A Star of David hanging from a tree.
A Star of David hanging from a tree.
Photo by David Holifield on Unsplash

When I was an incoming high school senior, I had to take summer gym with a group composed almost entirely of incoming freshmen. I’d taken marching band for one of the two physical education credits I needed to graduate, and I had to medically withdraw from my actual gym class freshman year; so naturally, like anything you don’t want to do when you’re a teenager, I put that final physical education credit off until the last possible minute. What I didn’t consider in this process was the other demographic for summer gym: incoming overachieving freshmen. My polar opposite.

I can’t…

If there’s one thing I love, it’s a good video essay. There’s nothing better than watching smart, charismatic people talk about well-researched topics; you get to both feel smart and entertained, and oftentimes the subject matter is poignant and/or wild enough that you have some discussion starters and “fun facts” to bring up with your friends later on. At least, I hope my friends think the facts are fun. Nobody’s told me otherwise yet, so we can only hope.

Either way, I have a habit of totally wrecking my sleep schedule by diving into rabbit hole after rabbit hole watching…

Photo from @sadboyz on Twitter

I would be far from the first person to write a thinkpiece about the intersection between Millennial/Gen Z humor and mental health; you know what they say, you can sit a million monkeys at a million typewriters and one of them is going to write a 2,000 word article musing over a Tweet that said something like “ironically going to the Wendy’s drive thru to order a Please End My McSuffering”.

That’s for good reason, though, because there’s genuinely a lot to explore. The connection between humor and mental health is already intricate and tight-woven, and perhaps it’s the Zillennial…

The Kübler-Ross Model is one of the most well-known depictions of how people grieve their dead, but that was never its intended use case. Here’s what was.

A statue of a seated angel in a cemetery holds a single white rose.
A statue of a seated angel in a cemetery holds a single white rose.
Photo by Julia Kadel on Unsplash

Denial, anger, bargaining, depression, and acceptance. You know them, you love them (or not), you’ve heard about them in everything from television shows to health websites. They’ve come under scrutiny in recent years for being an inaccurate depiction of the emotional process of grieving a loved one, which isn’t an unfair criticism, considering that they were never meant to describe that process at all.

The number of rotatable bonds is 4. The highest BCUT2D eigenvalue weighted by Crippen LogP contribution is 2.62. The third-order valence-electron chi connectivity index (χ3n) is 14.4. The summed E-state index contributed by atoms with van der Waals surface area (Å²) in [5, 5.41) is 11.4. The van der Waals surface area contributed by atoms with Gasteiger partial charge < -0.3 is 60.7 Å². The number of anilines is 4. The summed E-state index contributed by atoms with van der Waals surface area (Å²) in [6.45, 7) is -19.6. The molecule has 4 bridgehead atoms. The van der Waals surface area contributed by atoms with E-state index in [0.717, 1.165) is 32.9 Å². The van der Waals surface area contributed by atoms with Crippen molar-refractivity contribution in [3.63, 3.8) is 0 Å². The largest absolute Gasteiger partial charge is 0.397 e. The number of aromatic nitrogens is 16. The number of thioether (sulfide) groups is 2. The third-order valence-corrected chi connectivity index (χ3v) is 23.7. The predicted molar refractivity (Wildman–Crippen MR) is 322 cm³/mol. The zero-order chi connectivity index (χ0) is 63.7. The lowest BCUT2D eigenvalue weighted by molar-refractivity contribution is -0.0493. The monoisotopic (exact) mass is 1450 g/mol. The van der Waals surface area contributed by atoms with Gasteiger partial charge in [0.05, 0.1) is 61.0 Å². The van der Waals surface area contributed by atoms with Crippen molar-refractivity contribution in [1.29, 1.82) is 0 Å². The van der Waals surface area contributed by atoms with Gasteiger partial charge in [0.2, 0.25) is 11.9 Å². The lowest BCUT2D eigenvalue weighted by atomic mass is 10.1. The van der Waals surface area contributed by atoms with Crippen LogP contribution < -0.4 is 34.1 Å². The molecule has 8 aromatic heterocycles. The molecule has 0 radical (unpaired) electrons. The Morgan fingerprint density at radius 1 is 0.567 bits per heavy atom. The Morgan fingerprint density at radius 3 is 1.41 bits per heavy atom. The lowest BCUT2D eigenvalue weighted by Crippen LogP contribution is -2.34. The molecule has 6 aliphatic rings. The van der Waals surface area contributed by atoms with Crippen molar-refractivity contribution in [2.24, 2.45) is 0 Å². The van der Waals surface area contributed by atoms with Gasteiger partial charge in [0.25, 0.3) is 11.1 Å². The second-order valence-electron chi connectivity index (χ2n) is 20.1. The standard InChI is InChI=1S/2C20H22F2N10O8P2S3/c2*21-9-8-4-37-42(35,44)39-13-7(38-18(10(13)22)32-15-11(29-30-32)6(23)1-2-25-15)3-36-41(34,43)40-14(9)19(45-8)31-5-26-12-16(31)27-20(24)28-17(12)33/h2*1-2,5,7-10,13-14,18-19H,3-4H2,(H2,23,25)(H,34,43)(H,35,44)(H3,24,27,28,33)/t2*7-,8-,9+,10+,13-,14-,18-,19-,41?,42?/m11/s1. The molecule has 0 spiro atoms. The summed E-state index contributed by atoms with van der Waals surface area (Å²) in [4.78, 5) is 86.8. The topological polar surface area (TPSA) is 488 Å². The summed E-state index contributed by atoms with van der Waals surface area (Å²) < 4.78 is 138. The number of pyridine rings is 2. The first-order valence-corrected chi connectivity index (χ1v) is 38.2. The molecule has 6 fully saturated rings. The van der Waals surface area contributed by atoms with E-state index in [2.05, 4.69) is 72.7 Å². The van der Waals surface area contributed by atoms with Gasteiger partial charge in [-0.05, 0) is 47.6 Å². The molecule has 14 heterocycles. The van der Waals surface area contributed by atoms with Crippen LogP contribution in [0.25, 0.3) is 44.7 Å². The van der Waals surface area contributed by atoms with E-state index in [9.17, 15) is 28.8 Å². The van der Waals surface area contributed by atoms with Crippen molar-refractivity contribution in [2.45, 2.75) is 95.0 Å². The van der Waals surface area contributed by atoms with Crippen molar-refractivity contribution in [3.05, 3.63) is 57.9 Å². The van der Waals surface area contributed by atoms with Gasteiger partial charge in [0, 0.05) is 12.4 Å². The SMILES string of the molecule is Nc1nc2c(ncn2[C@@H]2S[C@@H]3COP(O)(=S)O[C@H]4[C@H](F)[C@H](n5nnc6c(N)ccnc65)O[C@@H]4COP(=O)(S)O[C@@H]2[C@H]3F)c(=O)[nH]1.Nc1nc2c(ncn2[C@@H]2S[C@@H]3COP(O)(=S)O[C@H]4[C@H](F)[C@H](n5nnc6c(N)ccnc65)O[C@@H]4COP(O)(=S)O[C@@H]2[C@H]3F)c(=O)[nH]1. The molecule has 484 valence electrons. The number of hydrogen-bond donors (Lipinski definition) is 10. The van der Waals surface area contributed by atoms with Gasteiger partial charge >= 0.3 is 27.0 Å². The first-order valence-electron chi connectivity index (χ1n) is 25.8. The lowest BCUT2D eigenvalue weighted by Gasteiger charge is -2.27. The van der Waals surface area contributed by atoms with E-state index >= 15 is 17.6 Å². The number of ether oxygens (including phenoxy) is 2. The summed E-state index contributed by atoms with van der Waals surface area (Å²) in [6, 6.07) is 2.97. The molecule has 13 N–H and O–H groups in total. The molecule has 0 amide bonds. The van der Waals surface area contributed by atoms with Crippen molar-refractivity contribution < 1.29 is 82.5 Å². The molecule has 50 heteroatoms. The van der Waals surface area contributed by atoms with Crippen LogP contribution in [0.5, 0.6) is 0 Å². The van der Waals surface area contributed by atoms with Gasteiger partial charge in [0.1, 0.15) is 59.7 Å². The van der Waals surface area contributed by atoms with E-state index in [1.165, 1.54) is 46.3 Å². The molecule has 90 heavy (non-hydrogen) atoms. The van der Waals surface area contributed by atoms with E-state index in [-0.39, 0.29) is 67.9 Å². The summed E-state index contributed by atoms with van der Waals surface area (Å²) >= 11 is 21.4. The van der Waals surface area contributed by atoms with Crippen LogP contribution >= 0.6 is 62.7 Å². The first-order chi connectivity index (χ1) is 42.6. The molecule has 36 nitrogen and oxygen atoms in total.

According to the Elisabeth Kübler-Ross Foundation, when Dr. Kübler-Ross wrote the book that would introduce the five-stage model to the world (“On Death and Dying”), she wrote it as a reflection upon the emotional processes one…

Humans 101

Intentional presence in everyday garbage fires

Photo: Paul Harizan/Getty Images

Odds are, you’re picturing someone cross-legged in an empty room, wearing athleisure pants and looking effortlessly chilled out. Mindfulness likely smells like a spa and tastes like a kale smoothie. It asks you if you’ve tried essential oils for your chronic pain. It probably has a bunch of well-organized, expensive highlighters for its Target notebooks.

When I talk to people about mindfulness — whether they’re clients at work, family, friends, my barista, some guy on the train — these are the images they tend to think of. …

There’s nothing that better illustrates the weird, toxic relationship we have to learning and encouraging change than the way we treat our pets.

Our good boy, Winston.

Stick with me here — about a year ago, I was working at an animal shelter as an adoption counselor. I spent my workdays reading applications from potential adopters, sitting down with them for an interview to make sure it’s a good fit, and educating them on modern best practices for animal care.

While working at the shelter, I encountered a radical concept I’d pretty much never come across before — never ever training with punishment, not…

Alex Thixton

Writer, co-host and co-husband of Ice Cream Parasocial, mental health enthusiast, not here to win but definitely here to make friends. They/them.

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